This I Believe

Day, George Martin
1953-11-11

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George Day describes his belief in the equality of all races, in the brotherhood of humanity, in a personal God, and in the potential for Russian and American peoples to live in harmony.

Subjects
Harmony (Philosophy)
Peace
Brotherliness
Equality
Toleration
International Relations
Faith
Los Angeles (Calif.)
United States
Occidental College
Permanent URL
http://hdl.handle.net/10427/75831
ID: tufts:MS025.006.007.00009.00004
To Cite: DCA Citation Guide
Usage: Detailed Rights
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And now, This I Believe. Here is Edward R. Murrow.
This I Believe. George M. Day is professor emeritus of Occidental College. In 1906, he represented the YMCA and then the Red Cross in Russia, where he remained until 1917. For 27 years, he was professor of sociology at Occidental College. Here now is George M. Day.
The things I believe are the product not only of rich personal experiences but also of the profound influence on my life of my father and a few very good friends. My beliefs are distilled from the varied and colorful events of an active life, and especially from the reading of the great literary giants of the world.
First of all, I believe with the social anthropologists that there is neither a superior nor an inferior race. In each race are to be found differing and compensating traits and qualities. Inherent goodness and excellence are discoverable in each. It remains for most of us to acquire sufficient wit and to cultivate enough modesty and humility to discover and appreciate these human values. I further believe that as cultural differences between peoples are better understood and appreciated, the more firmly will the ties of brotherhood unite the nations of the Earth into one human family; for the forces that unite are stronger than those that separate peoples.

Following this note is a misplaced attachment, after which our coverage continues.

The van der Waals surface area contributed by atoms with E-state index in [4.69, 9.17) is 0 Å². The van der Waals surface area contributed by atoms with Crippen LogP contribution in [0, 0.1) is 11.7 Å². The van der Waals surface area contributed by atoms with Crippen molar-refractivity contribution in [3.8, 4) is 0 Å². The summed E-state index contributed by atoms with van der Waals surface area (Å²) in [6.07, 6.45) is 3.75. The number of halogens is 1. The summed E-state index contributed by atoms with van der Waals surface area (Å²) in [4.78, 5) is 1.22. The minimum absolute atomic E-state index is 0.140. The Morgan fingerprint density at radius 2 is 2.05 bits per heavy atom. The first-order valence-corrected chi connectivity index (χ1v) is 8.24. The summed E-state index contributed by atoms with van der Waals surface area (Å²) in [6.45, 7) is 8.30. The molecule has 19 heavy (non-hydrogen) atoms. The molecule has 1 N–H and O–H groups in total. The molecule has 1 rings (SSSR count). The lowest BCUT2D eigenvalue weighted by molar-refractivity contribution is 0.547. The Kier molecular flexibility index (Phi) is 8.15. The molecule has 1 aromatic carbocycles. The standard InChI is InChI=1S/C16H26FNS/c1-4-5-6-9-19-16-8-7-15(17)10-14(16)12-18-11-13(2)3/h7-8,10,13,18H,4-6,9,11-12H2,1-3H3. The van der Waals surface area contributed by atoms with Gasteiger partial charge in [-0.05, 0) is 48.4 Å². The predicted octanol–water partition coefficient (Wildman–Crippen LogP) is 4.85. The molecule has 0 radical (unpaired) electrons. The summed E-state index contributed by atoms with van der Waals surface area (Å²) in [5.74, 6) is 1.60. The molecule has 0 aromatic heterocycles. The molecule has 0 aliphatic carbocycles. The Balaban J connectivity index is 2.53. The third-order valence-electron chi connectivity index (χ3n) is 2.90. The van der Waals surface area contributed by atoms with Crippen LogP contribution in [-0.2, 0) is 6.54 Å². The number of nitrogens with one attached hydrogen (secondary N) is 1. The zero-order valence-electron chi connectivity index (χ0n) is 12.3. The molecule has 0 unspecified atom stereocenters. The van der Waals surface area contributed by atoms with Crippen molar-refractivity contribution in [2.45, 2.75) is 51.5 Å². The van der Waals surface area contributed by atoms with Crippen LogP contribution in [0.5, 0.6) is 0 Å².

Certainly, I believe in God. While theologically I believe in an imminent and transcendental
God--Father, Son, and Holy Spirit--in my private life, God is a living presence, fresh as the morning dew, a very present help in time of trouble; constant companion, sustainer, comforter, inspirer. To me, He is truly the divine Father of all men, thus making all men potential brothers and potential sons of God. Also, the God I believe in is constantly at work in His world, and I can readily believe that God's ways are often past finding out, ways that are baffling and filled with mystery.
As in olden time, pagan potentates unwittingly fulfilled the will of Jehovah, so today I can believe, although with difficulty, that God used Hitler, Mussolini, Stalin, and their ilk, for the high purposes of His own, that are beyond our kin or comprehension, possibly to test the faith and courage of His
children.
On the other hand, I believe that ultimately the American people and the Russian people will work together in harmony, using their power and influence for the healing of the nations. I believe it is the meek--at times, yes, the terrible meek--who will inherent the earth. They are concerned neither with conquering nor with ruling the Earth. Their only desire is to enter into their inheritance. They seek both justice and mercy. They are nourished by the milk of human kindness. All that they wish is to live in dignity and peace and let their fellows enjoy the same privilege.
To me, the most wonderful thing of all is that there are true children of God, discoverable throughout
the entire world--meek, humble, yet inwardly strong, who are not only alive and alert but are effectively working together with God, the Father of us all. These kindred spirits are the leaven of the Kingdom of God, a mighty, unifying, triumphant force in the world. Jesus once said, "Blessed are the meek, for they shall inherit the Earth." This I believe.
Those were the beliefs of George M. Day of Los Angeles, student of Russian affairs, whose beliefs give him hope of eventual harmony between the American and Russian peoples.